Deutsch at Carleton:  Integration to Strengthen States

Category:  Historical Reprints
Source:  “Deutsch at Carleton:  Integration to Strengthen States” by Jacquie McNish, The Charlatan, organ of the Carleton University Students’ Association (CUSA) Inc., ISSN 0315-1859, June 1976

Foreword

A globalist from Harvard — Karl W. Deutsch — was preaching world unity at Carleton University in 1976, apparently without opposition from anyone in the student body.  Furthermore, his approach to world integration is Lenin’s approach (vol. 19, Collected Works):  don’t force it.  Let it happen naturally.  Of course, it can’t really be “natural”, forces must be triggered, others must be held at bay, to achieve world integration.

The question we haven’t heard is, when did the billions of people who are being integrated, get a say?  When did they decide to give up their nations, their self-government and their political systems?  And to whose benefit?

Deutsch says he is part of an “information revolution”.  By this, he no doubt means he is informing you of what’s being done in your best interests without your consent, while schmoozing you to accept it.

By “advocating larger, stronger states as the grounds for integration and unity,” Deutsch seems to have implied the forming of so-called trade blocs, such as the European Economic Community.  That’s another plank of Lenin.  Also, it’s evident that whoever gave the title to the Deutsch piece, “Integration to Strengthen States,” got it backwards.  What Deutsch had said was, strengthen States in order to integrate them.  If you integrate them, you are not “strength­ening” them, you are eliminating them to produce something new.

What I found most interesting, however, in this item, is the point that multinational corporations in fact promote global merger.  When your attention is drawn to the fact, it becomes obvious.  It also becomes an interesting avenue for the nation state to preserve its independence by outlawing multinational corporations on its territory.  In essence, these trans-national units are the nub of a self-constituted and expanding foreign power, whose goal is to siphon off the power of the States which give legal birth to them.

Trans-national corporations have a special place in the heart of the Socialist International (Sao Paulo 2003), who view them as progressively acquiring part of the State’s “discretionary capacities” (i.e., sovereignty).  The goal of the Socialist International is world government.  Therefore, there seems to be not only a merger going on, but a transfer of national sovereignty, which in the end is the power of the people of the States, who are not being asked for their approval in handing it over.  Instead, power and sovereignty are being taken from the peoples of the world like candy from a baby, with the aid of “information revolutionaries” like world-government scion Deutsch at Carleton.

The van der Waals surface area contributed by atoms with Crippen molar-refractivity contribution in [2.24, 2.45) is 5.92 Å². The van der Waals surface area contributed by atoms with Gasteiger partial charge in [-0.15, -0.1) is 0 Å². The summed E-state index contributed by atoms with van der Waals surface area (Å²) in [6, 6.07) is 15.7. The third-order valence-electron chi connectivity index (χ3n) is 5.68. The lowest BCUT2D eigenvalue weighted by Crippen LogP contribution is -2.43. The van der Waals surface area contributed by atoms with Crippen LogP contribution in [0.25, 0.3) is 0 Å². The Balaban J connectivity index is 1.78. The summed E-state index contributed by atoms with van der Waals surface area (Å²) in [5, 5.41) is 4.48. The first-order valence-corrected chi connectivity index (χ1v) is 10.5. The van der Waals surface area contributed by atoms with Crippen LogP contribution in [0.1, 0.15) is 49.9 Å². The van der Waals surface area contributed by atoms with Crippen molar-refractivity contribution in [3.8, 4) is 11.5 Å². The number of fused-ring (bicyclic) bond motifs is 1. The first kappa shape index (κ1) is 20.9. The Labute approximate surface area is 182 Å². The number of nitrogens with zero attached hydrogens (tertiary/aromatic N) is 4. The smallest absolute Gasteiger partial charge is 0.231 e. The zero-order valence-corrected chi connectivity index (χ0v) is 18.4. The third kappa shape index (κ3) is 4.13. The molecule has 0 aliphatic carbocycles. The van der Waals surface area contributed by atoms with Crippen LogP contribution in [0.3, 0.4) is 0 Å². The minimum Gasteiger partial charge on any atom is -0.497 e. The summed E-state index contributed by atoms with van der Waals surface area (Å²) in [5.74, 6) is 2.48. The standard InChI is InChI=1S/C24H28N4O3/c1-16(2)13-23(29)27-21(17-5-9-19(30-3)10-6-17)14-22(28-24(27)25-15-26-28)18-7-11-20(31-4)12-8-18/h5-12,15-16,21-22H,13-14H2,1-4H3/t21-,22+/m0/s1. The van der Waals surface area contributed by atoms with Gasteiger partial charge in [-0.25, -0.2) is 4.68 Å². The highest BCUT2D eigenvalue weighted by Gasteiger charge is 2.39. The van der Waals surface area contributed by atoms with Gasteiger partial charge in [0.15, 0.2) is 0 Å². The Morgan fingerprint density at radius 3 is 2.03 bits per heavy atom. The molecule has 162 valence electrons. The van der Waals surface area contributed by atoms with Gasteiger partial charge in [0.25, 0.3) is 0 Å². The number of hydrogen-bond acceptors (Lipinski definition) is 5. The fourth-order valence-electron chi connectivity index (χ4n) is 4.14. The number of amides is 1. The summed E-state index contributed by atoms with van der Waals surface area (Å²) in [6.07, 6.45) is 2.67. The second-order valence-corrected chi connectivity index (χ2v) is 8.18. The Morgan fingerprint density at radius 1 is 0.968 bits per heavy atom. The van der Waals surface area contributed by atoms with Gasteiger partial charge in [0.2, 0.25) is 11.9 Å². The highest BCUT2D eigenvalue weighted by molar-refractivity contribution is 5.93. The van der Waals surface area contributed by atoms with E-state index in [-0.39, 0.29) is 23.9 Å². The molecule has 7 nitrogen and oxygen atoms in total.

Deutsch at Carleton:

Integration to Strengthen States

By Jacquie McNish

“There is less need to force integration today, as economic interdependence is a modern fact.  One of the great secrets of integration is not to force it,” said Karl W. Deutsch.

Lecturing in Theatre B Friday October 15 Deutsch, referred to as one of the twentieth century’s most important political theorists, combined an hour of wit and sincerity with his knowledge of international systems.

Deutsch’s topic, one of many in his tour of Canadian universities, was national and international integration.

The main thrust of his lecture was the need to integrate small states with large states to prepare them for universal integration.

Discussing the growing in­dependence of smaller states Deutsch said, “It is almost impossible to merge modern sovereign states as they resent the powers of strange and alien states.”

Deutsch is a professor of government at Harvard University.  He said he is part of an “information revolution” to increase knowledge and un­derstanding of political systems to solidify the future.

Illustrating the need for education, Deutsch opposed traditional means of integrating states such as economic dependency, merging, functionalism and multi-national corporations.  Instead, he ad­vocates the need for strengthening states.

According to Deutsch, “We operate best not by downgrading the individual but by building him up, therefore the larger and more powerful states will be more capable of advancing and integrating.”

Using Scandinavia as an example, Deutsch underlined the importance of the state’s ability to determine its own fate.  Deutsch said, “Scandinavia is an example of interdependence with each state retaining the ability to determine its own fate.”

In the space of one hour, Deutsch presented an un­pretentious formula for the future, based on reserve of colourful analogies and specific empirical data.

Although Deutsch was illustrating the present in­ternational situation as one of small separate and sensitive states, his optimism prevailed when advocating larger, stronger states as the grounds for integration and unity.  This is his proposal for a solid future.

 

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